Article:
It turns out that workmen, like the birds, descend upon the village in spring. While Simone, next door to our left, is having her house resurfaced, the house across the street is getting a whole new roof. This work, as you can imagine, can only be done when no rain is expected. All the slate tiles and  insulation below have been removed, leaving only the bare wooden beams which support the tiles. You can see the roofer on the back side of the house, clinging to the wooden slats. This is not a job I can imagine enjoying. By the end of the week the beams were once again covered with a board and next week the tiles will begin to be replaced. The roofs in our area are either slate or ceramic tile

On our right side there are workmen as well, repairing the windows on the village exposition hall. We are surrounded currently with industrious workers. It has put us deeply in the mood for a profound spring cleaning. Rick began by resetting loose floor tiles. Since they are held in place with sand and lime, and no hard cement or grout, they do begin to wobble after a certain time and each year there are some to re-seat.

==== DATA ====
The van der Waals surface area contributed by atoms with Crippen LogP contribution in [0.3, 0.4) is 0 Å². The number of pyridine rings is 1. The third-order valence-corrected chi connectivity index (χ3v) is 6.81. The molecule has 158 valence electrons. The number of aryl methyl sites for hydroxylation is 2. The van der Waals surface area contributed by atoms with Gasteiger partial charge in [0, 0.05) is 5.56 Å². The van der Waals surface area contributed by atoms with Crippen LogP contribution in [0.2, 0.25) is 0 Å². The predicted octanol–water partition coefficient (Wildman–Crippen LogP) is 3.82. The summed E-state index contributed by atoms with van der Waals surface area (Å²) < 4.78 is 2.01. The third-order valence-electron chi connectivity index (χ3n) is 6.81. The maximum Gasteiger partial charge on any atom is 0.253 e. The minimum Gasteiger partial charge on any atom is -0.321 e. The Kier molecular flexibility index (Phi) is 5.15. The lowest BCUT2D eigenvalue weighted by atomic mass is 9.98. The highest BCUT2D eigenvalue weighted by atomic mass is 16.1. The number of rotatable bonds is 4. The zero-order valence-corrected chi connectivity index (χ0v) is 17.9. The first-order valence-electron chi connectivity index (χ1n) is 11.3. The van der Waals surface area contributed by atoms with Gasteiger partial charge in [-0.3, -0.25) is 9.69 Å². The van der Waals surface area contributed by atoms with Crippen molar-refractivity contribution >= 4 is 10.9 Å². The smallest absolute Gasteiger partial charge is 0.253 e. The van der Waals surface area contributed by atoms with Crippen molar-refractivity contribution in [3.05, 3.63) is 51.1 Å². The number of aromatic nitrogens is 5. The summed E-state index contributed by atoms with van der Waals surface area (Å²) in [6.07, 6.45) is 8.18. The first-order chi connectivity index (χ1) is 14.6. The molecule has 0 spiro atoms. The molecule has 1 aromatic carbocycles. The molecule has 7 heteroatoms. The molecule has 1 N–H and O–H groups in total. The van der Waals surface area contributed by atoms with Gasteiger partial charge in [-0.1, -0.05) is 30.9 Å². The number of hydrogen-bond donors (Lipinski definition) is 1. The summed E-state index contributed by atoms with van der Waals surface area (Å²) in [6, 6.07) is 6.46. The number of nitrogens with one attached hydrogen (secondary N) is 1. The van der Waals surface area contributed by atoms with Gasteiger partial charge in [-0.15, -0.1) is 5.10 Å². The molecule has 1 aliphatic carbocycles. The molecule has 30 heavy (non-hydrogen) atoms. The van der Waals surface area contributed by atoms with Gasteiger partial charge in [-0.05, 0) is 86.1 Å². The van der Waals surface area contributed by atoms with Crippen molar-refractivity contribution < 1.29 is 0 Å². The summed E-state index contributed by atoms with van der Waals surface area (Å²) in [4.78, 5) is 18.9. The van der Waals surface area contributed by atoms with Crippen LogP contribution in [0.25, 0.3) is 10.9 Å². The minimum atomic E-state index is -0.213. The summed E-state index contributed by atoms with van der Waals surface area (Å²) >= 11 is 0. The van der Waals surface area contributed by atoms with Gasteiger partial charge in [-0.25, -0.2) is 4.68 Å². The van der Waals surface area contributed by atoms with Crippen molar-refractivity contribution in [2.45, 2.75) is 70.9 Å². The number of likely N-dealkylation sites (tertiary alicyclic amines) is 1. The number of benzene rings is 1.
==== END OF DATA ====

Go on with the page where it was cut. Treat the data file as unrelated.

The sunshine and jack hammer sound track were perfect excuses to spend quite a bit of time in the garden, preparing the beds. Rick has a nice edging tool given to us by our English neighbors. It keeps the bed well defined. One by one the beds were weeded and the earth cultivated around the perennial plants which seem ready to take off. We have many roses, a whole bed of beautiful white iris and various other favorites. We will fill in with some annuals during April.

I love the wild flowers that volunteer around the edges of the garden. These are just a few of them.


I took my camera on a recent trip into town, hoping to catch a few images of spring. One of my favorite visions, as we drive down the road, is black and white cows against the green green grass. These, who live on the grounds of a local castle, are particularly nice ones. They're kept so clean.

They seemed like such friendly cows. They followed me from one end of their pasture to another while I took their photos.

They live on the grounds of this lovely little castle down the road from our village. I think of this as a garden-variety castle. It is really just someone's home. There are many castles in France, including the one behind our home, where history was made, where tourist buses disgorge day-trippers and where people pay admission to visit, then there are the ordinary castles where people live ordinary lives.